For sure that's not an issue if you handle light sources seperately.

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alvaro    21266

You're right, there was a bug. I've fixed the original post.

Please, don't do that. It makes it hard to understand the thread as a conversation. You should revert your edit and have a new post with the fixed code (or only the relevant parts, if that's more clear).

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jeremie009    696

I did try your code against mine just in case I was missing something but the result is the same. The light keep adding up instead of converging. So its fine to just do a couple of pass but the problem arise when you need more precision and more pass. The value are suppose to average out after a few pass. But that is not my case. Did you manage to do more than 5 pass without blowing up the light ? I can't on my implementation so I have to assume that is incorrect.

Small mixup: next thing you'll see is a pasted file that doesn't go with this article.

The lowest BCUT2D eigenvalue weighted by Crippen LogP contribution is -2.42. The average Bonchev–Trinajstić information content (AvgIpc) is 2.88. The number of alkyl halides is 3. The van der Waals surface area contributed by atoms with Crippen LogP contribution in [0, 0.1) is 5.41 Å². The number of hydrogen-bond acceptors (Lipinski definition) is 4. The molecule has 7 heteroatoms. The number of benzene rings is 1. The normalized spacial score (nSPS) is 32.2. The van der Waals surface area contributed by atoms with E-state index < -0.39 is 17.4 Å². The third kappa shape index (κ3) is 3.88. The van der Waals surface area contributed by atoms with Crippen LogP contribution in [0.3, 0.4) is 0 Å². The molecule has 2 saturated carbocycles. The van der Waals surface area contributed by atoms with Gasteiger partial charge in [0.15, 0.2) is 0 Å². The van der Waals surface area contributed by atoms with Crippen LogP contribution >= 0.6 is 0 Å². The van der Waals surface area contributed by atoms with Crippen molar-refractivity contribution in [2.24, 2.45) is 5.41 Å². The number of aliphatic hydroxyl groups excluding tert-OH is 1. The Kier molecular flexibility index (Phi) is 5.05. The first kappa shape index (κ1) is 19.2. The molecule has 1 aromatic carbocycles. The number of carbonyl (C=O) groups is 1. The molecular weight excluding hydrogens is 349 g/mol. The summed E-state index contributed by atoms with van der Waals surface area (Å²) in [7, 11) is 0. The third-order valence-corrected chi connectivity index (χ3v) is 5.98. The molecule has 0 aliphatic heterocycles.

The reflection value are suppose to be the albedo color but if you albedo is pure white, it'll just reflect as much energy as it receive which is incorrect.

The form factor seem to give away too much energy so the bounce are really strong.

I could implement energy conserving sort of thing but I though radiosity was more correct that other approximation.

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alvaro    21266
If your scene is a closed box with walls that have albedo 1 and some light source inside, then of course the energy doesn't have any way of leaving and your formulas won't converge. But as long as there is something dark in the scene (outer space will do, if the scene is not completely closed), it will converge. You can also make albedo less than 1, as it should be.

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jeremie009    696

The albedo was the issue. I had a outer space scene but I never tried it. Anyway thanks for the input.

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JoeJ    2587
(storing the results elsewhwere and updating all lrec values at one time before the next iteration).
I this case a bit of damping helps (receiver->lrec = accumulated light * 0.98).